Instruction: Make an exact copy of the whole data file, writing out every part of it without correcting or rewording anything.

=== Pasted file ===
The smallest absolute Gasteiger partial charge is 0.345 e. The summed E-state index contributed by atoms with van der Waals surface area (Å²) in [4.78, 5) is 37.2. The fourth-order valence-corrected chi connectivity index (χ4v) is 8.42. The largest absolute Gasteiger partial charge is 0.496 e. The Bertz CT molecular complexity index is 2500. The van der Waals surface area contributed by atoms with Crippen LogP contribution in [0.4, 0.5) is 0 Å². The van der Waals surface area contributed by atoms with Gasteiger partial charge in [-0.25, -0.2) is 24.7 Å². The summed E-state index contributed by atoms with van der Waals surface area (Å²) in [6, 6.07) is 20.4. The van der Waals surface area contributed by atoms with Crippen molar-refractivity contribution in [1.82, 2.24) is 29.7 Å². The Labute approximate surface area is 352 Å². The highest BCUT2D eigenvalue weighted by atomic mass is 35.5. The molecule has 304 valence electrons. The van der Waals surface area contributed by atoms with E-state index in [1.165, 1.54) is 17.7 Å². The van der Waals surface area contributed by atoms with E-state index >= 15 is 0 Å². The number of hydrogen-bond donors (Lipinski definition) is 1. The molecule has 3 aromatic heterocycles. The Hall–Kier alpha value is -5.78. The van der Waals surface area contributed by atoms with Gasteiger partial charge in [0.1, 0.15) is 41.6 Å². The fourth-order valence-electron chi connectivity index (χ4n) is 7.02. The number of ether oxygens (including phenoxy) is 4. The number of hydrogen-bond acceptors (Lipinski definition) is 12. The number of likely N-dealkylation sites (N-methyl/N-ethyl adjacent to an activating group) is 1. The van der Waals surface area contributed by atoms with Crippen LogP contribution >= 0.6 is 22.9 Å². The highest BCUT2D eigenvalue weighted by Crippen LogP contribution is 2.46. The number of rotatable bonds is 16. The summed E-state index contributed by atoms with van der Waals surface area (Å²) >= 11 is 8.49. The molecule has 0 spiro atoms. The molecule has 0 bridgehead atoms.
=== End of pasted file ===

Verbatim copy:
The smallest absolute Gasteiger partial charge is 0.345 e. The summed E-state index contributed by atoms with van der Waals surface area (Å²) in [4.78, 5) is 37.2. The fourth-order valence-corrected chi connectivity index (χ4v) is 8.42. The largest absolute Gasteiger partial charge is 0.496 e. The Bertz CT molecular complexity index is 2500. The van der Waals surface area contributed by atoms with Crippen LogP contribution in [0.4, 0.5) is 0 Å². The van der Waals surface area contributed by atoms with Gasteiger partial charge in [-0.25, -0.2) is 24.7 Å². The summed E-state index contributed by atoms with van der Waals surface area (Å²) in [6, 6.07) is 20.4. The van der Waals surface area contributed by atoms with Crippen molar-refractivity contribution in [1.82, 2.24) is 29.7 Å². The Labute approximate surface area is 352 Å². The highest BCUT2D eigenvalue weighted by atomic mass is 35.5. The molecule has 304 valence electrons. The van der Waals surface area contributed by atoms with E-state index in [1.165, 1.54) is 17.7 Å². The van der Waals surface area contributed by atoms with E-state index >= 15 is 0 Å². The number of hydrogen-bond donors (Lipinski definition) is 1. The molecule has 3 aromatic heterocycles. The Hall–Kier alpha value is -5.78. The van der Waals surface area contributed by atoms with Gasteiger partial charge in [0.1, 0.15) is 41.6 Å². The fourth-order valence-electron chi connectivity index (χ4n) is 7.02. The number of ether oxygens (including phenoxy) is 4. The number of hydrogen-bond acceptors (Lipinski definition) is 12. The number of likely N-dealkylation sites (N-methyl/N-ethyl adjacent to an activating group) is 1. The van der Waals surface area contributed by atoms with Crippen LogP contribution >= 0.6 is 22.9 Å². The highest BCUT2D eigenvalue weighted by Crippen LogP contribution is 2.46. The number of rotatable bonds is 16. The summed E-state index contributed by atoms with van der Waals surface area (Å²) >= 11 is 8.49. The molecule has 0 spiro atoms. The molecule has 0 bridgehead atoms.